The Business Council of New York State opposes this legislation which increases unemployment insurance taxes on the State's most stable employers – regardless of size -- as a means to fund the increased benefits provided for in the bill.
This bill achieves its definition of “fiscal stability” to the Unemployment Insurance Trust Fund through imposing on more than one-third of New York's employers new, higher tax rates. The elimination of the six lowest tax rates on the UI tax table impacts only those employers who are the most stable and have not engaged in significant reductions in force – those with the best experience rating. It then compounds the tax rate increase with a simultaneous increase in the taxable wage base from its current level of $8,500 to $9,500 in 2011 increased over a period of years to $14,000 in 2018. These two increases in 2011 alone will represent a minimum 27% increase per employee for the state's most stable employers.
The Unemployment Insurance Trust Fund's revenues come solely from employer-paid taxes. The insolvency of the Fund, driven by the breadth and scope of this economic recession, is an issue of primary concern to all of New York's employers as employer unemployment insurance taxes are the sole revenue source to repay those monies borrowed from the Federal Unemployment Trust Account. The loss of the FUTA credit to repay the federal borrowing will mean all tax-rated employer's will face a $378 per employee federal tax (an increase from $56 per employee with the FUTA credit), in addition to interest expense due for that borrowing.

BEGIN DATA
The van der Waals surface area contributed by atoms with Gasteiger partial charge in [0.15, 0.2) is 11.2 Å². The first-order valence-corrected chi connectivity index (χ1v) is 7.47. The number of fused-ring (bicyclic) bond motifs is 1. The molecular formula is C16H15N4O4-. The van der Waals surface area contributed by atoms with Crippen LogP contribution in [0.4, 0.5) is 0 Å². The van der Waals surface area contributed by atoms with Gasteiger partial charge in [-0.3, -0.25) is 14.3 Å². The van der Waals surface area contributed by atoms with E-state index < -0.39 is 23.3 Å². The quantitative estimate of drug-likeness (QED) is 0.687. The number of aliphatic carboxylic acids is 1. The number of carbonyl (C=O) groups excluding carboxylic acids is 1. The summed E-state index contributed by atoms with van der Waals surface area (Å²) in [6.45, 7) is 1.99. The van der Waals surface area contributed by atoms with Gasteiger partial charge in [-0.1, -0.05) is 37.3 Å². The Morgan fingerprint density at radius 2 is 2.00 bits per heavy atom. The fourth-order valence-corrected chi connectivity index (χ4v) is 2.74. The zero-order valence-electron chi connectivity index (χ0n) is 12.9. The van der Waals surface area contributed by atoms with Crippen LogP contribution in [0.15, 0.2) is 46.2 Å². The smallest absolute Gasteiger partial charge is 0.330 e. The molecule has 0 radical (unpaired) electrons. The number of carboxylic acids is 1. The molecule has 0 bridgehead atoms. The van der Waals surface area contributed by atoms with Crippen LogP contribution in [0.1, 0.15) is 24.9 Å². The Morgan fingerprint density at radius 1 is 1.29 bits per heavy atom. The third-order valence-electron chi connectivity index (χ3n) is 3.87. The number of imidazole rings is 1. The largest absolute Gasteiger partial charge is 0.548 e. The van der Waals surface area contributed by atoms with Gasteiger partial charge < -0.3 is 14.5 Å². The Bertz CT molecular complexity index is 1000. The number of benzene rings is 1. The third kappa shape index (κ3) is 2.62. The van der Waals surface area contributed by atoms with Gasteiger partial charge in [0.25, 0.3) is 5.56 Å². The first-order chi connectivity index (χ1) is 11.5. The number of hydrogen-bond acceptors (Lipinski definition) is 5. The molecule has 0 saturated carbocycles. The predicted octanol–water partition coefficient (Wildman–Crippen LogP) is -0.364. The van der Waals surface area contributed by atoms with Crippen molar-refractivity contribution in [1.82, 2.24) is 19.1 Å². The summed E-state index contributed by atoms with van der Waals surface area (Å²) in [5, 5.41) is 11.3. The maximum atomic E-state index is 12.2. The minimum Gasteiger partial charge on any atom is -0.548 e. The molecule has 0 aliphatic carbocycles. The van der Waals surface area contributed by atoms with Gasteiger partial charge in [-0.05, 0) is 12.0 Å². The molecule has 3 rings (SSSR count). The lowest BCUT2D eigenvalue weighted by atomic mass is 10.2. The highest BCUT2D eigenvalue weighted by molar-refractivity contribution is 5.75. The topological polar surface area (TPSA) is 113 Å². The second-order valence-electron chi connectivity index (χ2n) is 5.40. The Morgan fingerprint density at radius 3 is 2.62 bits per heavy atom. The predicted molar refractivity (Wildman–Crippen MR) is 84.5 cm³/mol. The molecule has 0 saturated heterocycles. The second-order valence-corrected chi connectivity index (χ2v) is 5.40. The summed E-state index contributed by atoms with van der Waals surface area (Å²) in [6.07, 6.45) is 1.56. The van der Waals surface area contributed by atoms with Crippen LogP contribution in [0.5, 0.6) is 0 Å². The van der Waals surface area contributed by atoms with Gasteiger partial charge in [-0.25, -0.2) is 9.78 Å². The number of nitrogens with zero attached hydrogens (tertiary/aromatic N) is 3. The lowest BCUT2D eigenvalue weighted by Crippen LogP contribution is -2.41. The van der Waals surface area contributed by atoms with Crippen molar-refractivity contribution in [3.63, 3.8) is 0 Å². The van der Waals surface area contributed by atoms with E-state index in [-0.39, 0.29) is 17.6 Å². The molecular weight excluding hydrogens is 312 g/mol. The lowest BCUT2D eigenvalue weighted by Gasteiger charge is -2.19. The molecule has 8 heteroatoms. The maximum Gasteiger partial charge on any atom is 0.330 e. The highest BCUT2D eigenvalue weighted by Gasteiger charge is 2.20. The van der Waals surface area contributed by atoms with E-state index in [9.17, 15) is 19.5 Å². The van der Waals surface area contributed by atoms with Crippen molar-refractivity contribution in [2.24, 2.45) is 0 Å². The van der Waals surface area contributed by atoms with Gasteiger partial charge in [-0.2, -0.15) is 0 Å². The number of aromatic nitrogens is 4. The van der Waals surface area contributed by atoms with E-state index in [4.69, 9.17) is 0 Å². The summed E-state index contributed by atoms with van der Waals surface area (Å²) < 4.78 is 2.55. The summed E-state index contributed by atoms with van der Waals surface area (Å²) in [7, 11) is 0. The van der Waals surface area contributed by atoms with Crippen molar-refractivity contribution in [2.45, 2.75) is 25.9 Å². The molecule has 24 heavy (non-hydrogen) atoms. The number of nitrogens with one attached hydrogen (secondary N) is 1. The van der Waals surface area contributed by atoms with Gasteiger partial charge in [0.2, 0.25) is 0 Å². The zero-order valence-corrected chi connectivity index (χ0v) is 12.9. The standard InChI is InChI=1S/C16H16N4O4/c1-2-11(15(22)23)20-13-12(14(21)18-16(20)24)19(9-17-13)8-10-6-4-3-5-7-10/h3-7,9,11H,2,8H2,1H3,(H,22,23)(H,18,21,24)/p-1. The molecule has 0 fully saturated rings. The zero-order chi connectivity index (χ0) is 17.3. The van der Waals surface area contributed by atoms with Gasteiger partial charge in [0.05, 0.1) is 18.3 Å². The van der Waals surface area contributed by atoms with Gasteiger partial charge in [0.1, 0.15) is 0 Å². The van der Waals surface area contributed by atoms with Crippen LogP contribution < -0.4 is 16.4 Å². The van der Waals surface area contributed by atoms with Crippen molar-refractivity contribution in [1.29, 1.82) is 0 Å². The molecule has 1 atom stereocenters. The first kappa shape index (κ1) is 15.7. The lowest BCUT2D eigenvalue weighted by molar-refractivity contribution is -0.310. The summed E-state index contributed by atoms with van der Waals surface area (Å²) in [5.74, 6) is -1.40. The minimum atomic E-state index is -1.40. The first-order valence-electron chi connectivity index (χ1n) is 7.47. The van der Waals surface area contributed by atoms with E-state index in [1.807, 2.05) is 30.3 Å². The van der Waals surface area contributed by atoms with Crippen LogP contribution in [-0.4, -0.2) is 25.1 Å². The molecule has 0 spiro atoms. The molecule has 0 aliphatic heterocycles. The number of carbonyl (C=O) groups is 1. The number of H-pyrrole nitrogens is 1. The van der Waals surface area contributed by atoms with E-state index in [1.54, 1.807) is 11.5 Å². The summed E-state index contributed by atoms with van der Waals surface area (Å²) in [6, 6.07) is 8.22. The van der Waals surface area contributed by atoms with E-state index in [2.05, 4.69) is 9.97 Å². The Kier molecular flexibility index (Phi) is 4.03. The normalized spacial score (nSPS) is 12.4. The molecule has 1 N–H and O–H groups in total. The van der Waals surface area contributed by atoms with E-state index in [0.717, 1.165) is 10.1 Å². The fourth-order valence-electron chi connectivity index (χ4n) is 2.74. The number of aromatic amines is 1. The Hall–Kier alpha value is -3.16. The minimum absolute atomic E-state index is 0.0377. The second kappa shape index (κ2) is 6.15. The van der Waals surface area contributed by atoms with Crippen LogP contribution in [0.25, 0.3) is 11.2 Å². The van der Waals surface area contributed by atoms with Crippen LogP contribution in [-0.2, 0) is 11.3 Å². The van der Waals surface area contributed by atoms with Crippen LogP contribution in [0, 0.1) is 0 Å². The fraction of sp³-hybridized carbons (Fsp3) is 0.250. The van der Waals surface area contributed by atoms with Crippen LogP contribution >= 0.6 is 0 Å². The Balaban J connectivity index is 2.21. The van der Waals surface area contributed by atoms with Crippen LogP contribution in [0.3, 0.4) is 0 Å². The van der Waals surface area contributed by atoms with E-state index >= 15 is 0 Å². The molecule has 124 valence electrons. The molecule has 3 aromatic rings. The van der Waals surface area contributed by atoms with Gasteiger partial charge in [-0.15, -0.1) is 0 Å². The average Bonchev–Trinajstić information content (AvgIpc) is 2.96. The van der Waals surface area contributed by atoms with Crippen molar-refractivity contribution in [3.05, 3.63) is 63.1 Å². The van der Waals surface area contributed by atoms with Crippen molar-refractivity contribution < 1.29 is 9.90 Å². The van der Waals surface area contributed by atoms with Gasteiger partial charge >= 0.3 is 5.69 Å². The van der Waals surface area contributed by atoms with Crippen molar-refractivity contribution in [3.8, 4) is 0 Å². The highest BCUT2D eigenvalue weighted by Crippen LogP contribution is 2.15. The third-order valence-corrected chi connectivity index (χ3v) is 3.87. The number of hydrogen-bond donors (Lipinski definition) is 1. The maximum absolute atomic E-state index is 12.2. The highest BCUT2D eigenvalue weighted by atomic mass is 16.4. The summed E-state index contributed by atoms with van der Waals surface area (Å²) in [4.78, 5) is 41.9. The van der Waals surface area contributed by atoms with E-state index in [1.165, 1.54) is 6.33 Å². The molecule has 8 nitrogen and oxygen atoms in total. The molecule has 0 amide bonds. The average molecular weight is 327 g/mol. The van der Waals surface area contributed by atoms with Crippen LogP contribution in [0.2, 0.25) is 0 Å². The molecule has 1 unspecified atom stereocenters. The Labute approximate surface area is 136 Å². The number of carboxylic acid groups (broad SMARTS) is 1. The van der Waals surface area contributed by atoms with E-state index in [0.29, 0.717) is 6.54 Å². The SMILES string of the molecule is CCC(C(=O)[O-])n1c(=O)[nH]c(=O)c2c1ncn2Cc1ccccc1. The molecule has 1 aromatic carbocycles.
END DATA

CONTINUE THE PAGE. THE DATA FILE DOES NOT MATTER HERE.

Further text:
Finally, this bill, as with others advanced in the Legislature, indexes both the benefits and the taxable wage base thus eliminating in the future any need for discussions among the stakeholders (employers, organized labor, and the Legislature) on appropriate reforms to the system. Both the Legislature and the Executive have indicated that indexing of benefits is a non-negotiable item, essentially turning their back on New York's businesses as a vested stakeholder in the unemployment insurance system. Business' most recent history with indexing benefits as part of the 2007 workers' compensation reforms provides ample evidence to oppose indexing.The handshake agreement among the stakeholders as part of those reforms was not honored: significant benefit increases have occurred but the systemic reforms which included savings to support the benefit increases have yet to be implemented. Indexing removes the need for any party to be at the negotiating table.
This bill does not represent reform to the state's unemployment insurance system. Rather it represents changes to the tax tables to achieve the real goal: increasing benefits at a time the Trust Fund is insolvent. New York's businesses are not insensitive to the fact that UI benefits have not increased in over ten years. To provide for a benefit increase, however, at the same time the Trust Fund is insolvent is inconsistent with sound fiscal policy.
For these reasons, The Business Council opposes this bill.